thought my signature would automatically append, as it does when I
send a usual message, but apparently it does not.

Janine Beichman
Dept. of Japanese Literature
Daito Bunka University, Tokyo, Japan

lmarceau

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Nov 26, 2009, 10:36:03 PM11/26/09
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No one has mentioned Eri Yasuhara's 1982 PhD thesis, "Buson and
'Haishi': A Study of Free-form 'Haikai' Poetry in Eighteenth-Century
Japan. She translates

〽Ikken no / chamise no yanagi / oi ni keri

as follows (p. 51):

The willow tree
by the solitary teahouse--
how it has aged!

In her analysis of the sequence on page 74 Yasuhara states the
following:

"The noticeable aging of the willow tree awakens, for the first time
in this poem, an awareness of the passage of time--an essential
element of nostalgia. It was not so old when last I saw it, she seems
to be saying. The old woman of verse 6 (the "Ikken no" verse is
number 5) is another figure out of her past, as well as being an
obvious mother figure. Thus in the familiar landmark of the teahouse
with its aging willow tree and old priprietress, the first stirrings
of homesickness are felt."

The thesis as a whole is a joy to read, and I urge Prof. Yasuhara to
get it published (perhaps through PMJS?)...

Lawrence M.

On 11月25日, 午前1:15, "firebird1...@gmail.com" <firebird1...@gmail.com>
wrote:

robin d. gill

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Nov 27, 2009, 10:25:25 AM11/27/09
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Eri Yasuhara via Lawrence Marceau and information in an earlier letter mentioned a woman,
and that bears upon the number/s of tree/s. Even if the supplemental information
were not available, the comparison of woman to willow was so common at the time that
it would seem safest to choose a single tree to allow for a possible metaphor,
would it not?
 
Because Buson was an artist, Japanese with whom I have discussed various poems
of his tended to tell me, they imagined such and such must be so because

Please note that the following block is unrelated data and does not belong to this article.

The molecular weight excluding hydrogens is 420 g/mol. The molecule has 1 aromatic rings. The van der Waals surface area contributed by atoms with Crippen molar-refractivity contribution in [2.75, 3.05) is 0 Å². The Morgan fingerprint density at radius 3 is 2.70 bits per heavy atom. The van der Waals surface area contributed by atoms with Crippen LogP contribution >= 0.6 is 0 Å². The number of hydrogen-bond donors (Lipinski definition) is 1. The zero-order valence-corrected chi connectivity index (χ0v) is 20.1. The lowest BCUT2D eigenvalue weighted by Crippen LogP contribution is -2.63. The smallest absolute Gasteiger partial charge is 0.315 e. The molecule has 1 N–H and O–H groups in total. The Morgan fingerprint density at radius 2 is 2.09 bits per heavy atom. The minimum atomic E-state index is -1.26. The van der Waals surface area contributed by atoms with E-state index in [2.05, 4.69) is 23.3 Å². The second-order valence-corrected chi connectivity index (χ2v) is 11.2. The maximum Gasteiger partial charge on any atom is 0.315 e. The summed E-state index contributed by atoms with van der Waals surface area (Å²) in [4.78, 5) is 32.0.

he was a graphic artist. Unfortunately, their vision did not necessarily agree with his
or each other. I once did a survey of 100 students at Todai (Komaba) to find out
how they imagined Buson saw things, or to place him in the landscape described.
 
They accompanied an old article in my occasional column at Simply Haiku
 
Some pictures are up at the following address
 
 
I think it best to click on the cache choice at google search,
then to do a refresh if the pictures don't load on the page.
 
I was not skillful enough to downsize the dpi on the pictures
so they may take time to load on a slow connection.
 
Hopefully, someone at a university -- in a position to do surveys
(i suggest not using only your classes but the cafeteria)
will do more such an various haiku.
 
robin

 
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Jacob Raz

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Nov 27, 2009, 10:52:12 AM11/27/09
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one solitary
teahouse - its willow tree
has aged so
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Prof. Jacob Raz
Dept. East Asian Studies
Tel Aviv University
Ramat Aviv
Tel Aviv 69978
Israel





William Wetherall

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Nov 27, 2009, 5:56:09 PM11/27/09
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Interesting method, Robin. I wish I had used it. I merely surveyed students orally regarding how many frogs, semi, blossoms, whatever. There are always a variety of responses. A number of years ago there was an NHK zadankai of Basho furuike ya experts, who discussed the pond that is thought to have been the setting of the poem. There is, it seems, a small number of "experts" who do not discount the possibility of more than one frog, given the activity of frogs at the pond at certain times. In any event, upon hearing or reading a poem, in the context of a story or standing alone, people will form different images of the setting, characters, movements, and consequences. Experts, too, "interpret" or "project" differently.

Images and interpretations will vary like responses to a picture in the Thematic Apperception Test. People see the same elements in a picture but impute different meanings, actions, and motives to the objects and people in the pictures.

Now imagine a bunch of psychologists getting together and reviewing the numerous responses they have obtained from subjects in some kind of joint study of Basho or Buson. After considerable and heated discussion they arrive at a consensus regarding a scheme for classifying the responses. There appear to be two dominant patterns among several others. They begin to argue over which of the two patterns should be regarded as normal. One psychologist, who had remained quiet, peers at all his peers, and asks -- "Apart from what kind of response might be normal, which do you feel is correct?" -- and records each psychologist's response.

Bill Wetherall

robin d. gill さんは書きました:
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K M

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From: Jos Vos <josm...@hotmail.com>